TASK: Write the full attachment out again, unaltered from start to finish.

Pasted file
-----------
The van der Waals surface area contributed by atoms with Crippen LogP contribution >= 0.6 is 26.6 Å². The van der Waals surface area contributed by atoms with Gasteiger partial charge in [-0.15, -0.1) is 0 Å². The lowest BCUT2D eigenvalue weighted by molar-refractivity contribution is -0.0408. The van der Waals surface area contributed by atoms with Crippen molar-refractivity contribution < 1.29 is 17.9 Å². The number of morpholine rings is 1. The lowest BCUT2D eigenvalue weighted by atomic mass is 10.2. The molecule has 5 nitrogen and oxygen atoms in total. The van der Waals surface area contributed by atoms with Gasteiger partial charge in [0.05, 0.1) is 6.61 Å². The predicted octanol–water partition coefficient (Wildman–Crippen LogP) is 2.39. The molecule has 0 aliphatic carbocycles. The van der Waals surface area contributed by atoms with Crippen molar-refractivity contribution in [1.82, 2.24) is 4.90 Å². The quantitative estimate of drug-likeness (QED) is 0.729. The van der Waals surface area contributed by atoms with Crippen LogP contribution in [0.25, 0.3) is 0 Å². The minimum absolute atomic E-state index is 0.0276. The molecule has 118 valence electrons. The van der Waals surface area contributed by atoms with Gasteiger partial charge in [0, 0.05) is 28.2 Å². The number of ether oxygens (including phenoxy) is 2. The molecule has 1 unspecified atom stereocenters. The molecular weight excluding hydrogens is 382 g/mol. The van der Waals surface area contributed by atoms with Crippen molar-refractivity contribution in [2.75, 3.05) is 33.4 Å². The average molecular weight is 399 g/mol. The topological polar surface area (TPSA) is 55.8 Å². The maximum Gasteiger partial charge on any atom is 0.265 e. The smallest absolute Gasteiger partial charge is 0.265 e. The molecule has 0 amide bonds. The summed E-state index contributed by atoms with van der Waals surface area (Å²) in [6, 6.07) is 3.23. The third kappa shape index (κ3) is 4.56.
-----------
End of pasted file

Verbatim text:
The van der Waals surface area contributed by atoms with Crippen LogP contribution >= 0.6 is 26.6 Å². The van der Waals surface area contributed by atoms with Gasteiger partial charge in [-0.15, -0.1) is 0 Å². The lowest BCUT2D eigenvalue weighted by molar-refractivity contribution is -0.0408. The van der Waals surface area contributed by atoms with Crippen molar-refractivity contribution < 1.29 is 17.9 Å². The number of morpholine rings is 1. The lowest BCUT2D eigenvalue weighted by atomic mass is 10.2. The molecule has 5 nitrogen and oxygen atoms in total. The van der Waals surface area contributed by atoms with Gasteiger partial charge in [0.05, 0.1) is 6.61 Å². The predicted octanol–water partition coefficient (Wildman–Crippen LogP) is 2.39. The molecule has 0 aliphatic carbocycles. The van der Waals surface area contributed by atoms with Crippen molar-refractivity contribution in [1.82, 2.24) is 4.90 Å². The quantitative estimate of drug-likeness (QED) is 0.729. The van der Waals surface area contributed by atoms with Crippen LogP contribution in [0.25, 0.3) is 0 Å². The minimum absolute atomic E-state index is 0.0276. The molecule has 118 valence electrons. The van der Waals surface area contributed by atoms with Gasteiger partial charge in [0, 0.05) is 28.2 Å². The number of ether oxygens (including phenoxy) is 2. The molecule has 1 unspecified atom stereocenters. The molecular weight excluding hydrogens is 382 g/mol. The van der Waals surface area contributed by atoms with Crippen molar-refractivity contribution in [2.75, 3.05) is 33.4 Å². The average molecular weight is 399 g/mol. The topological polar surface area (TPSA) is 55.8 Å². The maximum Gasteiger partial charge on any atom is 0.265 e. The smallest absolute Gasteiger partial charge is 0.265 e. The molecule has 0 amide bonds. The summed E-state index contributed by atoms with van der Waals surface area (Å²) in [6, 6.07) is 3.23. The third kappa shape index (κ3) is 4.56.